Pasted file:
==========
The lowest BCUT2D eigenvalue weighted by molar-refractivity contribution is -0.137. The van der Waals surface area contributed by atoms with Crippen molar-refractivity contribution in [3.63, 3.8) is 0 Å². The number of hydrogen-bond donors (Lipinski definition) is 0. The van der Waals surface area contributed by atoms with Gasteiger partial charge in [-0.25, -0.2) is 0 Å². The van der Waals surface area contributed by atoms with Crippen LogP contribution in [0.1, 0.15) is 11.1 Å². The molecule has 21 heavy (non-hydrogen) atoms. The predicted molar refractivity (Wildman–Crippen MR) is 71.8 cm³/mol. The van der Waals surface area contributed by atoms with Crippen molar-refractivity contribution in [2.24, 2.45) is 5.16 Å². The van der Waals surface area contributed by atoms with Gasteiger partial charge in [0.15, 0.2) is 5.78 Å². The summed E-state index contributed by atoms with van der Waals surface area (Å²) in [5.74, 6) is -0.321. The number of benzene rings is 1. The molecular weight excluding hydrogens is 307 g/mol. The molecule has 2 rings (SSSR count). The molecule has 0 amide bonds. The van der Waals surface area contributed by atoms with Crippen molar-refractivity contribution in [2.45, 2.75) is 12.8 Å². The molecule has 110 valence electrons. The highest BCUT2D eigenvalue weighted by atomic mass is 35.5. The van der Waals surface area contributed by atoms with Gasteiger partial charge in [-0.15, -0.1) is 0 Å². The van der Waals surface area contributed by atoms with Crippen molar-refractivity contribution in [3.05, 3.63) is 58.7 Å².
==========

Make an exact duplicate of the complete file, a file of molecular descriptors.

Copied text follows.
The lowest BCUT2D eigenvalue weighted by molar-refractivity contribution is -0.137. The van der Waals surface area contributed by atoms with Crippen molar-refractivity contribution in [3.63, 3.8) is 0 Å². The number of hydrogen-bond donors (Lipinski definition) is 0. The van der Waals surface area contributed by atoms with Gasteiger partial charge in [-0.25, -0.2) is 0 Å². The van der Waals surface area contributed by atoms with Crippen LogP contribution in [0.1, 0.15) is 11.1 Å². The molecule has 21 heavy (non-hydrogen) atoms. The predicted molar refractivity (Wildman–Crippen MR) is 71.8 cm³/mol. The van der Waals surface area contributed by atoms with Crippen molar-refractivity contribution in [2.24, 2.45) is 5.16 Å². The van der Waals surface area contributed by atoms with Gasteiger partial charge in [0.15, 0.2) is 5.78 Å². The summed E-state index contributed by atoms with van der Waals surface area (Å²) in [5.74, 6) is -0.321. The number of benzene rings is 1. The molecular weight excluding hydrogens is 307 g/mol. The molecule has 2 rings (SSSR count). The molecule has 0 amide bonds. The van der Waals surface area contributed by atoms with Crippen molar-refractivity contribution in [2.45, 2.75) is 12.8 Å². The molecule has 110 valence electrons. The highest BCUT2D eigenvalue weighted by atomic mass is 35.5. The van der Waals surface area contributed by atoms with Gasteiger partial charge in [-0.15, -0.1) is 0 Å². The van der Waals surface area contributed by atoms with Crippen molar-refractivity contribution in [3.05, 3.63) is 58.7 Å².